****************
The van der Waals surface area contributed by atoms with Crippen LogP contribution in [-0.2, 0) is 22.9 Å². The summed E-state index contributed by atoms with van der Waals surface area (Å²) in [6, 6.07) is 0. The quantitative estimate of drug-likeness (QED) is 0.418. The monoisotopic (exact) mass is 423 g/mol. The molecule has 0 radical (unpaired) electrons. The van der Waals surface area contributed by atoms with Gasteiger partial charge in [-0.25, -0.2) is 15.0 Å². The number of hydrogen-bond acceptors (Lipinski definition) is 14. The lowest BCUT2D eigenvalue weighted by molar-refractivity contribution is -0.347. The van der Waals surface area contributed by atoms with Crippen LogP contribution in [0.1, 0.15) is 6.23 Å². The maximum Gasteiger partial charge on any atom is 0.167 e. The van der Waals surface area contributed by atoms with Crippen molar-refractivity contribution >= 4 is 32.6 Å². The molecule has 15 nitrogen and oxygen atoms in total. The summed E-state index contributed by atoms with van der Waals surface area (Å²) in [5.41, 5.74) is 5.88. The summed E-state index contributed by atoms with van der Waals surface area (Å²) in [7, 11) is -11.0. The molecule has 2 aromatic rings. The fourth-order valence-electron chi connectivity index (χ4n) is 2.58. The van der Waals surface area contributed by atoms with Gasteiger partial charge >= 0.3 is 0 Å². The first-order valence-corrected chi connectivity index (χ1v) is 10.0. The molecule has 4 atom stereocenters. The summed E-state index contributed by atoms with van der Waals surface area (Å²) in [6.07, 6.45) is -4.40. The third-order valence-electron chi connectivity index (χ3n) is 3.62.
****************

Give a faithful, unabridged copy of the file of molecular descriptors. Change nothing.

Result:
The van der Waals surface area contributed by atoms with Crippen LogP contribution in [-0.2, 0) is 22.9 Å². The summed E-state index contributed by atoms with van der Waals surface area (Å²) in [6, 6.07) is 0. The quantitative estimate of drug-likeness (QED) is 0.418. The monoisotopic (exact) mass is 423 g/mol. The molecule has 0 radical (unpaired) electrons. The van der Waals surface area contributed by atoms with Gasteiger partial charge in [-0.25, -0.2) is 15.0 Å². The number of hydrogen-bond acceptors (Lipinski definition) is 14. The lowest BCUT2D eigenvalue weighted by molar-refractivity contribution is -0.347. The van der Waals surface area contributed by atoms with Crippen LogP contribution in [0.1, 0.15) is 6.23 Å². The maximum Gasteiger partial charge on any atom is 0.167 e. The van der Waals surface area contributed by atoms with Crippen molar-refractivity contribution >= 4 is 32.6 Å². The molecule has 15 nitrogen and oxygen atoms in total. The summed E-state index contributed by atoms with van der Waals surface area (Å²) in [5.41, 5.74) is 5.88. The summed E-state index contributed by atoms with van der Waals surface area (Å²) in [7, 11) is -11.0. The molecule has 2 aromatic rings. The fourth-order valence-electron chi connectivity index (χ4n) is 2.58. The van der Waals surface area contributed by atoms with Gasteiger partial charge >= 0.3 is 0 Å². The first-order valence-corrected chi connectivity index (χ1v) is 10.0. The molecule has 4 atom stereocenters. The summed E-state index contributed by atoms with van der Waals surface area (Å²) in [6.07, 6.45) is -4.40. The third-order valence-electron chi connectivity index (χ3n) is 3.62.